Thompson M. Mayes of the National Trust for Historic Preservation will discuss his book, "Why Old Places Matter: How Historic Places Affect Our Identity and Well-Being," on Thursday, May 13 at 7:00 p.m., via Zoom. The talk, with a panel discussion to follow, is the second presentation of the Touro Synagogue Foundation 2021 Judah Touro Program Series. Touro Synagogue, America’s oldest synagogue, is one of the National Trust’s 27 affiliated historic sites, and this collaborative event is part of the Foundation’s new education initiative.
Following the discussion with Tom Mayes, in which he will address his book’s themes, the program will turn to a panel of representatives from three leading Rhode Island preservation organizations. Panelists, Val Talmadge, Executive Director of Preserve Rhode Island, John Paul Loether, Executive Director of the Rhode Island Historical Preservation & Heritage Commission, and Alyssa Lozupone, Director of Preservation at the Newport Restoration Foundation, will discuss the importance of Newport’s commitment to historic preservation, including the vital importance of protecting the neighborhood surrounding Touro Synagogue.
Of "Why Old Places Matter," the president of Heritage Strategies International, Donovan D. Rypkema, wrote, “Mayes has framed the context of historic preservation for the next generation…...there is no better way to understand the ‘why’ of historic preservation than by reading this superb book."
Reservations Required: There is no fee to participate in this virtual event, but reservations are required to receive the Zoom login information. Reserve by clicking this above "website link."
For more information, email firstname.lastname@example.org or phone Meryle Cawley at (401) 847-4794, extension 207.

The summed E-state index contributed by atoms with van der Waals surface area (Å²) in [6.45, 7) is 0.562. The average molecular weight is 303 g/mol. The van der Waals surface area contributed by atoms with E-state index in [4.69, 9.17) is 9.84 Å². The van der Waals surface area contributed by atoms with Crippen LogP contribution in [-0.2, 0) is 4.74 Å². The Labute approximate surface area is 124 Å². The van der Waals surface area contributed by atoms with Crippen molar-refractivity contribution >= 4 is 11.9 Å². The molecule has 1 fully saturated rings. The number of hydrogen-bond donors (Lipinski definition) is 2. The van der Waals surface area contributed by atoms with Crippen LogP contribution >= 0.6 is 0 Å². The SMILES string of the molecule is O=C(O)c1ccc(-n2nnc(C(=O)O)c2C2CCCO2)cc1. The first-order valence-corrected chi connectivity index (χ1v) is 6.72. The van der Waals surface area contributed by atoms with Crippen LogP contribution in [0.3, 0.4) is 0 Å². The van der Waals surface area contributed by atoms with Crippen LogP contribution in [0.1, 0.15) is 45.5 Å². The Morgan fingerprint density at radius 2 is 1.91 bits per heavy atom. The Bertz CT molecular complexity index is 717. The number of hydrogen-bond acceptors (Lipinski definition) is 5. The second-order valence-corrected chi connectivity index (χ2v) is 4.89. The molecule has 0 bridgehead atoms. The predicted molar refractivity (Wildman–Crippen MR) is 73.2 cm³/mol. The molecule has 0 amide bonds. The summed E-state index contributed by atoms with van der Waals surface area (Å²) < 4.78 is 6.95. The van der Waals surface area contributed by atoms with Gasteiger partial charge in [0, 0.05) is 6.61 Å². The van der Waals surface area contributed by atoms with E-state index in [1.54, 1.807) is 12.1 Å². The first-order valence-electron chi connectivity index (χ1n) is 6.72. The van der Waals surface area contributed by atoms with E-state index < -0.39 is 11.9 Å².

Guest Speaker Bio: Thompson McCord Mayes is the Chief Legal Officer and General Counsel of the National Trust for Historic Preservation, a privately funded nonprofit organization, headquartered in Washington, D.C. He received his B.A. in History and his J.D. from the University of North Carolina at Chapel Hill, and an M.A. in writing from Johns Hopkins University. In 2013 he was selected as a winner of the National Endowment for The Arts Rome Prize, which is awarded to about 30 emerging artists and scholars who represent the highest standard of excellence. The award enabled him to spend a six-month residency in Rome as a fellow at the America Academy in Rome, and the essays which make up his book, Why Old Places Matter, came out of that experience.
About Touro Synagogue Foundation: The Touro Synagogue Foundation is a 501(c) 3 not-for-profit, nonsectarian organization, dedicated to maintaining and preserving Touro Synagogue, the colonial Jewish cemetery, Patriots Park, and to promoting and teaching religious diversity, colonial Jewish history, and the history of Touro Synagogue.
Touro Synagogue, America’s oldest surviving synagogue, is a National Historic Site located in Newport, R.I. The Touro Synagogue Foundation operates public programs in partnership with the National Park Service, the National Trust for Historic Preservation, and is a project of Save America's Treasures. For more information, visit tourosynagogue.org.